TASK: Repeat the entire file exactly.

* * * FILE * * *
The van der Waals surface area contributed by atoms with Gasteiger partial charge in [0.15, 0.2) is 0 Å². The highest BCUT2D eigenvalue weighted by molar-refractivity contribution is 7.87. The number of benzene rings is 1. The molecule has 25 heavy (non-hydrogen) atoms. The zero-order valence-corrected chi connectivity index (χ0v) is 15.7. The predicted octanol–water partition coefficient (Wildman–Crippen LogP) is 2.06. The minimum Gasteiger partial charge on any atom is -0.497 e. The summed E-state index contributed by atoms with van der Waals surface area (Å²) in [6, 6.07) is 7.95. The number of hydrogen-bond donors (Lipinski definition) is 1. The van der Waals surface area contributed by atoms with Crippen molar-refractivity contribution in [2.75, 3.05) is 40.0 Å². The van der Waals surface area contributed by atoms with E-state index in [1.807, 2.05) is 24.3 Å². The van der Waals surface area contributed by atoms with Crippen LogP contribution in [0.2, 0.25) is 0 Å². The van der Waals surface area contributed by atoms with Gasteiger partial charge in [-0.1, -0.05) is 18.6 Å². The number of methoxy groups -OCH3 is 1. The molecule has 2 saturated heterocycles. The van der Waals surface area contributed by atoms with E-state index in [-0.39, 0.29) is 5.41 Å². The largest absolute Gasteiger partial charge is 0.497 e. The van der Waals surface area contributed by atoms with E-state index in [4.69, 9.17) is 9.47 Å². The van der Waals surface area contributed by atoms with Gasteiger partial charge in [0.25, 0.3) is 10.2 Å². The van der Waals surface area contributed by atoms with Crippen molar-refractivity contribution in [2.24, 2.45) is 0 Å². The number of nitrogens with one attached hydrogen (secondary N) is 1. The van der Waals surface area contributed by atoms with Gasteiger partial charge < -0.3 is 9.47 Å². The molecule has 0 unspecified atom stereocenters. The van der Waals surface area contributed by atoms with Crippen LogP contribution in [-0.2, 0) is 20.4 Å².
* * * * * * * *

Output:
The van der Waals surface area contributed by atoms with Gasteiger partial charge in [0.15, 0.2) is 0 Å². The highest BCUT2D eigenvalue weighted by molar-refractivity contribution is 7.87. The number of benzene rings is 1. The molecule has 25 heavy (non-hydrogen) atoms. The zero-order valence-corrected chi connectivity index (χ0v) is 15.7. The predicted octanol–water partition coefficient (Wildman–Crippen LogP) is 2.06. The minimum Gasteiger partial charge on any atom is -0.497 e. The summed E-state index contributed by atoms with van der Waals surface area (Å²) in [6, 6.07) is 7.95. The number of hydrogen-bond donors (Lipinski definition) is 1. The van der Waals surface area contributed by atoms with Crippen molar-refractivity contribution in [2.75, 3.05) is 40.0 Å². The van der Waals surface area contributed by atoms with E-state index in [1.807, 2.05) is 24.3 Å². The van der Waals surface area contributed by atoms with Crippen LogP contribution in [0.2, 0.25) is 0 Å². The van der Waals surface area contributed by atoms with Gasteiger partial charge in [-0.1, -0.05) is 18.6 Å². The number of methoxy groups -OCH3 is 1. The molecule has 2 saturated heterocycles. The van der Waals surface area contributed by atoms with E-state index in [-0.39, 0.29) is 5.41 Å². The largest absolute Gasteiger partial charge is 0.497 e. The van der Waals surface area contributed by atoms with E-state index in [4.69, 9.17) is 9.47 Å². The van der Waals surface area contributed by atoms with Gasteiger partial charge in [0.25, 0.3) is 10.2 Å². The van der Waals surface area contributed by atoms with Crippen molar-refractivity contribution in [2.24, 2.45) is 0 Å². The number of nitrogens with one attached hydrogen (secondary N) is 1. The van der Waals surface area contributed by atoms with Gasteiger partial charge < -0.3 is 9.47 Å². The molecule has 0 unspecified atom stereocenters. The van der Waals surface area contributed by atoms with Crippen LogP contribution in [-0.2, 0) is 20.4 Å².